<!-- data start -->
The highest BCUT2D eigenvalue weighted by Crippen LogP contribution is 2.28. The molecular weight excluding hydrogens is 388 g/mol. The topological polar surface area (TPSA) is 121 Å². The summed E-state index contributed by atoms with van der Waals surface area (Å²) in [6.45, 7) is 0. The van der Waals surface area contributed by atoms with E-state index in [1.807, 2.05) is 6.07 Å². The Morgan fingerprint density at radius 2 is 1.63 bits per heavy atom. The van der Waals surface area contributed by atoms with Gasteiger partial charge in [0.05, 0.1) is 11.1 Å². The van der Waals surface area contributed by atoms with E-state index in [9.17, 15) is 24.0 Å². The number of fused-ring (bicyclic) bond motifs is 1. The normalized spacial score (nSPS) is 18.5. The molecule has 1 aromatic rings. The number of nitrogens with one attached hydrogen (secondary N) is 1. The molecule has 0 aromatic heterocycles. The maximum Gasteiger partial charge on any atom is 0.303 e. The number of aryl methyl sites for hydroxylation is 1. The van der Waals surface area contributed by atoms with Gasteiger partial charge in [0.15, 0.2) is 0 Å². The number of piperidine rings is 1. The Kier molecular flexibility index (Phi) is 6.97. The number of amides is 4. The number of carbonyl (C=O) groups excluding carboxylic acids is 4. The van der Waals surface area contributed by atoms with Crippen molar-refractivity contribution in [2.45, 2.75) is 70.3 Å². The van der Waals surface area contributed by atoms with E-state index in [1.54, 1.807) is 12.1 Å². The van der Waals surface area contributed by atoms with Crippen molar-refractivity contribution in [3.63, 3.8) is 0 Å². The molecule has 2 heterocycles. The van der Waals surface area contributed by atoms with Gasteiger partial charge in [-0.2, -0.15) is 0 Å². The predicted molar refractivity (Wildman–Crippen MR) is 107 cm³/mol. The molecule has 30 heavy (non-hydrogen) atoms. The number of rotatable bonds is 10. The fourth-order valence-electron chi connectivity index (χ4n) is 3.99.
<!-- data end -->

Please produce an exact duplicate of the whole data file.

The highest BCUT2D eigenvalue weighted by Crippen LogP contribution is 2.28. The molecular weight excluding hydrogens is 388 g/mol. The topological polar surface area (TPSA) is 121 Å². The summed E-state index contributed by atoms with van der Waals surface area (Å²) in [6.45, 7) is 0. The van der Waals surface area contributed by atoms with E-state index in [1.807, 2.05) is 6.07 Å². The Morgan fingerprint density at radius 2 is 1.63 bits per heavy atom. The van der Waals surface area contributed by atoms with Gasteiger partial charge in [0.05, 0.1) is 11.1 Å². The van der Waals surface area contributed by atoms with E-state index in [9.17, 15) is 24.0 Å². The number of fused-ring (bicyclic) bond motifs is 1. The normalized spacial score (nSPS) is 18.5. The molecule has 1 aromatic rings. The number of nitrogens with one attached hydrogen (secondary N) is 1. The molecule has 0 aromatic heterocycles. The maximum Gasteiger partial charge on any atom is 0.303 e. The number of aryl methyl sites for hydroxylation is 1. The van der Waals surface area contributed by atoms with Gasteiger partial charge in [0.15, 0.2) is 0 Å². The number of piperidine rings is 1. The Kier molecular flexibility index (Phi) is 6.97. The number of amides is 4. The number of carbonyl (C=O) groups excluding carboxylic acids is 4. The van der Waals surface area contributed by atoms with Crippen molar-refractivity contribution in [2.45, 2.75) is 70.3 Å². The van der Waals surface area contributed by atoms with E-state index in [1.54, 1.807) is 12.1 Å². The van der Waals surface area contributed by atoms with Crippen molar-refractivity contribution in [3.63, 3.8) is 0 Å². The molecule has 2 heterocycles. The van der Waals surface area contributed by atoms with Gasteiger partial charge in [-0.2, -0.15) is 0 Å². The predicted molar refractivity (Wildman–Crippen MR) is 107 cm³/mol. The molecule has 30 heavy (non-hydrogen) atoms. The number of rotatable bonds is 10. The fourth-order valence-electron chi connectivity index (χ4n) is 3.99.